During 2012, GSL staff met several times with Department for Education (DfE) officials responsible for the review of the National Curriculum. They welcomed the grid and covering letter, and the fact that these had widespread support among the broad Earth science community. DfE and GSL representatives discussed the grid and letter in detail, and GSL representatives were asked to review evolving plans and drafts. The Society’s Education Committee was kept informed throughout, and their views were sought regarding non-confidential review documents. During this time, there were several changes to the timetable and detailed implementation plans for the review, for example in light of government’s policy changes and public consultation regarding reform of Key Stage 4 qualifications (GCSEs).

A draft of the new National Curriculum for England has recently been the subject of public consultation. Earth science topics are split across the Geography and Science programmes of study, though not exactly as proposed in the GSL/RGS/ESTA/GA/RMetS grid. Programmes of study are slimmed down in comparison to the current curriculum, but not as much as had been feared. It is not intended that Geography should be mandatory at Key Stage 4, and key content from this cell of the grid has accordingly been reallocated elsewhere in the draft curriculum.

DfE officials reported to GSL staff that they considered three main factors in allocating topics to programmes of study and Key Stages: the GSL/RGS/ESTA/GA/RMetS grid, comparisons with other countries, and pedagogic research. They noted that there is no clear international consensus, and that Geography as a main school subject (bringing together human and physical geography) is a particularly British formulation. The structure of different countries’ school curricula depend strongly on their history and educational culture. GSL staff explored with DfE officials whether there was any scope for Earth science to be included as a separate subject within the Science programme of study in the new curriculum, alongside Chemistry, Physics and Biology, and it was reported that ministers would not consider such a change.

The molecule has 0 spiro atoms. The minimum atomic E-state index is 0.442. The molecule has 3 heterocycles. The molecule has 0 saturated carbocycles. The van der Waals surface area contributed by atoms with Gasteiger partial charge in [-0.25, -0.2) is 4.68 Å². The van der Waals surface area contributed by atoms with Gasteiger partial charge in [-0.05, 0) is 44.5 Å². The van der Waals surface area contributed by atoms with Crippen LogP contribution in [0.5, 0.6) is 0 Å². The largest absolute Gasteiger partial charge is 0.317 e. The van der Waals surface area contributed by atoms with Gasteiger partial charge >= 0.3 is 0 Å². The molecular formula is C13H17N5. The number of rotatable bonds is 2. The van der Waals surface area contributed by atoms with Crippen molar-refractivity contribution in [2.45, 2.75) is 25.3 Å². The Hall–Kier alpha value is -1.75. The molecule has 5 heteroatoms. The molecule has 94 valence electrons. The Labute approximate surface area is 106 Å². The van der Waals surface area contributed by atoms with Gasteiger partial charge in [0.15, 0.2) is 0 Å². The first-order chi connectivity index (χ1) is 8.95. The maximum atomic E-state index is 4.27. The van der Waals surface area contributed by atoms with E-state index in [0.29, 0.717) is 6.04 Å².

GSL submitted a response to the consultation on the draft curriculum (attachment 3). This welcomes the DfE’s acceptance of the principle that Earth science should be split across the Science and Geography programmes of study, and the inclusion in the proposed curriculum of much of the detail set out in the grid developed with others by the Society. It also highlights significant deficiencies in some areas of the proposals. In particular, it identifies the need to set out more clearly and coherently key ideas at Key Stages 3 and 4, such as the rock cycle and plate tectonics. In developing the GSL response, feedback was sought from the Education Committee and others in the Earth science education community. Chris King (former Education Committee member and past Chair of ESTA) has prepared a document comparing the current curriculum, the proposals set out in the jointly prepared grid and the draft new curriculum, (attachment 4) and this was especially helpful in identifying shortcomings in the draft curriculum. The GSL response also highlights the challenges inherent in delivering the new curriculum, and the areas in which the Earth science community can help, for instance by providing support to non-geologist Geography and Science teachers.

Key Stage Grid:2011

National Curriculum review cover letter

April 2013 Consultation Response

Key Stage Comparison Grid